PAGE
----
In this talk I will introduce some problems that are typical of those studied in Numerical Analysis. These will include recurrence relations, limits, numerical differentiation, numerical integration, solution of nonlinear equations, solution of linear systems, and the numerical solution of ordinary differential equations. Numerous difficulties including instabilities and other pitfalls will be encountered along the way. Problems will be posed -- but not solved -- in hopes that the interested student (or teacher) will be inspired to learn more about the subject.

Dan Willis is an Associate Professor of Mathematics at Loras College. Dan has a Ph.D. in Mathematics (Numerical Analysis) from the University of Iowa. His scholarly interests include Mathematics Education and Computational Physics.

**Speaker**- Dr. Chris Frayer
**Title**- The Mathematics of Rock Climbing: Taking a Whipper
**Abstract**In the world of climbing, "taking a whipper" means taking a long fall, where the climber is whipped around by the rope as it breaks the fall. But experienced climbers are aware that the length of a fall does not tell the complete story with respect to the dangers involved. One such danger is the impact (force) delivered to the climber by the rope as the fall is arrested. We will study the maximum force that a rope exerts on a climber and discuss the implications for how manufacturers test climbing gear.

Chris Frayer earned his Ph.D. from the University of Kentucky in 2008 and has been at UW-Platteville for the past 2 years. When not spending time with his family or thinking about mathematics his primary interest is rock climbing. Over the past 8 years Chris has spent time climbing in 14 states and 3 countries.

**Speaker**- Dr. Judy Munshower
**Title**- Some Amazing Sums
**Abstract**In this talk, we look at some famous as well as not-so-famous series, whose proofs are attributed to Carl Gauss, Jakob Bernoulli, Pietro Mengoli, and Leonhard Euler. The series were chosen because of the ingenuity used in discovering what they sum to. This talk should be accessible to everyone with an interest in mathematics.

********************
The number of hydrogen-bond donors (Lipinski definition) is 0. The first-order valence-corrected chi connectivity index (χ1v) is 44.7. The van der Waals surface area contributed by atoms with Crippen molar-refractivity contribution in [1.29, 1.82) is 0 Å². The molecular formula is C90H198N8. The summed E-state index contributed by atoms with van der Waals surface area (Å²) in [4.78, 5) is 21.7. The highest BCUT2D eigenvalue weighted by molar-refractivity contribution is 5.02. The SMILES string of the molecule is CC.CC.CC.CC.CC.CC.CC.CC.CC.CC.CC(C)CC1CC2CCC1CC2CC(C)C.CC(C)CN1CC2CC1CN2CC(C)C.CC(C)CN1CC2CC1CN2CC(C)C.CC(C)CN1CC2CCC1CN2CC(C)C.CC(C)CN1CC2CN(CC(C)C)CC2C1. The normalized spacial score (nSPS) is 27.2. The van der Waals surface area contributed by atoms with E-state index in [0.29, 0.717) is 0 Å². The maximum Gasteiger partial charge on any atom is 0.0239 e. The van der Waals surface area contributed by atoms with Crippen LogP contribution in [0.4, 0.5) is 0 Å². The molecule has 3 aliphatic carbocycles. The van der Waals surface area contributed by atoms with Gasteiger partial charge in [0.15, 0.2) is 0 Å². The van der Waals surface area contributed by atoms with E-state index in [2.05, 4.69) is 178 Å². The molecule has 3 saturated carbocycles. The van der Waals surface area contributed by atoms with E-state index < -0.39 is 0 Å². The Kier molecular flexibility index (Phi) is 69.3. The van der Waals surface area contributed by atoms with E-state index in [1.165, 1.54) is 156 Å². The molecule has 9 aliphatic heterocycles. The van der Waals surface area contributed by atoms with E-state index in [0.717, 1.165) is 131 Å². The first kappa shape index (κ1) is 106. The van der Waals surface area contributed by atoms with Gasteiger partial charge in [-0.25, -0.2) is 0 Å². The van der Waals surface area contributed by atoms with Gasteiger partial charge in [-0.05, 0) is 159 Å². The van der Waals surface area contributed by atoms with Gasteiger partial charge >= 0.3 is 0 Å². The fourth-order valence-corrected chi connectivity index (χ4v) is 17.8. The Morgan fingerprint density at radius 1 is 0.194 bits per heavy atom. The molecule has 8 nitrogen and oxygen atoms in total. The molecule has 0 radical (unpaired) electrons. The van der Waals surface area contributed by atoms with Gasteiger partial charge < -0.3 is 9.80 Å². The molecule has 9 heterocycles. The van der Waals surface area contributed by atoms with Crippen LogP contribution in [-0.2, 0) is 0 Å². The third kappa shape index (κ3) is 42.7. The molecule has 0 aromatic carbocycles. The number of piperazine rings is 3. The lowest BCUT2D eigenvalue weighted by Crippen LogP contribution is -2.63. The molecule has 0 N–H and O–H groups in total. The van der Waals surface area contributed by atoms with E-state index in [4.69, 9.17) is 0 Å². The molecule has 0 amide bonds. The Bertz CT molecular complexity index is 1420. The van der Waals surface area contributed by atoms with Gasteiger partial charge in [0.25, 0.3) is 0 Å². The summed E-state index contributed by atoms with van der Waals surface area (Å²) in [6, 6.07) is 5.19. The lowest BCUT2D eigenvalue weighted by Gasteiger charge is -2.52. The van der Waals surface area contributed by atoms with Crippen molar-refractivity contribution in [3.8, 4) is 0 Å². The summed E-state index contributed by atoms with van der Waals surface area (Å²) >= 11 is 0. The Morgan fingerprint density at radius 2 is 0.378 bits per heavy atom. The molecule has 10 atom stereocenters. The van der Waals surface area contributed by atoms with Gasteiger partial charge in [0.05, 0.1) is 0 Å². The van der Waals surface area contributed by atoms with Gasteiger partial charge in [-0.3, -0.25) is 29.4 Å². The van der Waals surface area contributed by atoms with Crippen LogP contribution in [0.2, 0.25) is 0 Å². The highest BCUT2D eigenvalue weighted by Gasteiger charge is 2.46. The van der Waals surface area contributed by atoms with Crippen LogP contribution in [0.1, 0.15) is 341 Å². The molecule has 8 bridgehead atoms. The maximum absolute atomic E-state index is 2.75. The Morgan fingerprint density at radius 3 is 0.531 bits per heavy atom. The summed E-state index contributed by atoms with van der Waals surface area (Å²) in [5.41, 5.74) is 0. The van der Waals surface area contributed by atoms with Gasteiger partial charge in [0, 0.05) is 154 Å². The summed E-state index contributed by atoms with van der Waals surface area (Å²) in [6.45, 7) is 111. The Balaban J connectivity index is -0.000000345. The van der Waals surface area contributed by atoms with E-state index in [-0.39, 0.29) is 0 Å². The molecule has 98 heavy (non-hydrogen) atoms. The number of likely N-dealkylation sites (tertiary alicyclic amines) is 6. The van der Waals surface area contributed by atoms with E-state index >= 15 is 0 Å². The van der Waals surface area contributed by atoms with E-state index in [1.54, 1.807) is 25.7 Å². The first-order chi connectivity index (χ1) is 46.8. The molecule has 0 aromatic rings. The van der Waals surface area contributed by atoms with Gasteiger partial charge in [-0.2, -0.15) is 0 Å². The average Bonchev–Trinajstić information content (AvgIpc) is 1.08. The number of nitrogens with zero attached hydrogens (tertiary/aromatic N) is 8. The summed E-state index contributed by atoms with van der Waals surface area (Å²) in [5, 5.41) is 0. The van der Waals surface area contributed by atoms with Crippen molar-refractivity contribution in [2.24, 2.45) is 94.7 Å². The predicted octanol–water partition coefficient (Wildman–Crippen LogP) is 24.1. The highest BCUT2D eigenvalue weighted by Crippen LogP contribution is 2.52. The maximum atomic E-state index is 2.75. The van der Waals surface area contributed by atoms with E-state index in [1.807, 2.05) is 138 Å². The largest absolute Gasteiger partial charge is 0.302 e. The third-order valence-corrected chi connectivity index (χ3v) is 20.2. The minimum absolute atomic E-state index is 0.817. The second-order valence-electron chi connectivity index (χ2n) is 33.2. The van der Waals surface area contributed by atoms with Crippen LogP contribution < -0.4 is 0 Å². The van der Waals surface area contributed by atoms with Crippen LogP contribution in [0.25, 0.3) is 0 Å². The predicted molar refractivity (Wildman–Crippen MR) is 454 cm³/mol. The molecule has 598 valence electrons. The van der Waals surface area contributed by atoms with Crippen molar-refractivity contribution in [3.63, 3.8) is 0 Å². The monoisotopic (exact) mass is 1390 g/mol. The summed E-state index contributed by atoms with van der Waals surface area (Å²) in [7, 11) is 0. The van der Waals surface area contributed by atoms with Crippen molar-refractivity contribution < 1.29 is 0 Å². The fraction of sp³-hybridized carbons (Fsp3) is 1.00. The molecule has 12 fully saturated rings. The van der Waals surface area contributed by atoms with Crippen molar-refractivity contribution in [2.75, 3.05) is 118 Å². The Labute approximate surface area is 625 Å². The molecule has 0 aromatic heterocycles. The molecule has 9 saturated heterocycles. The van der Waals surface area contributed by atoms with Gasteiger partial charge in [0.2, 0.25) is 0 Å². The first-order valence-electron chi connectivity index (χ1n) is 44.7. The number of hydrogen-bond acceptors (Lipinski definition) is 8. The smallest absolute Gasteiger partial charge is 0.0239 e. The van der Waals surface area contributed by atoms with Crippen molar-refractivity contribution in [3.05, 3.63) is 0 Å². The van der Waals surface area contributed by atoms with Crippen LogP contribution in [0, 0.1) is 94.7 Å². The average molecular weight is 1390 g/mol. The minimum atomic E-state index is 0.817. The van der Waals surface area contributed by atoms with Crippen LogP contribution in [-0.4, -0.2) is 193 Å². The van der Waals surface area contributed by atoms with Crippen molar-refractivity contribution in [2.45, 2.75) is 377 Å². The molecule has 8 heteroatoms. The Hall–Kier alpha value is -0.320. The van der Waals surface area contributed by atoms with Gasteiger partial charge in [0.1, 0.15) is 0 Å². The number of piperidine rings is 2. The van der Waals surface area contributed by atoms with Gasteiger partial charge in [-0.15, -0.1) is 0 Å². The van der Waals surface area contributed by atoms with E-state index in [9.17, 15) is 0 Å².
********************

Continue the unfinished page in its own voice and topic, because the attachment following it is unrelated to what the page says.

Judy Munshower is an Associate Professor of Mathematics at Clarke University. Judy has a Ph.D. in Mathematics from Washington University in St. Louis. In addition to math, Judy enjoys being with her family, reading and taking long walks.

**Speaker**- Dr. Mu-Ling Chang
**Title**- How Many Guests Were There?
**Abstract**This talk is ideal for students who have completed or are enrolled in Calculus I. We will focus on solving the following problem: On the night of a certain banquet, a caterer offered the choice of two dinners - a steak dinner for $8 and a lobster dinner for $13. At the end of the evening, the caterer’s receipts totaled $1571. What is the maximum number of people who could have attended the banquet?

Mu-Ling Chang came to Platteville in 2001. She is originally from Taiwan and received her PhD from the University of Maryland at College Park. Her specialties are Algebraic Number Theory and Algebra. In the past few years, Dr. Chang has been very active within the Confucius Institute at UW-Platteville. Last year she helped with the first Chinese New Year celebration and served as a judge at the 6th Annual Wisconsin Statewide Chinese Language Speech Contest at UW-Platteville. In her spare time she likes to cook, garden, and help others.

**Speaker**- Ed Hanson
**Title**- Graphs and Matrices
**Abstract**In combinatorics, the term graph refers to a collection of vertices and a collection of edges that connect pairs of vertices. Graphs have a variety of applications throughout mathematics, science, and engineering. Algebraic graph theory is a branch of mathematics that utilizes linear algebra to study problems about graphs. This talk will introduce some basic notions from algebraic graph theory. Little to no background in linear algebra will be assumed.

Ed Hanson is currently a graduate student at the University of Wisconsin - Madison.

**Speaker**- Dr. Clem Jeske
**Title**- Who's Guarding the Gallery?
**Abstract**An art gallery is in the shape of a polygon with n sides. What is the minimum number of guards that are needed so that every point in the gallery can be seen by at least one guard? Where should the guards be placed? Is the answer different if the gallery has a more traditional orthogonal shape where all walls meet at right angles?

Dr. Clem Jeske is a Professor of Mathematics at the University of Wisconsin - Platteville.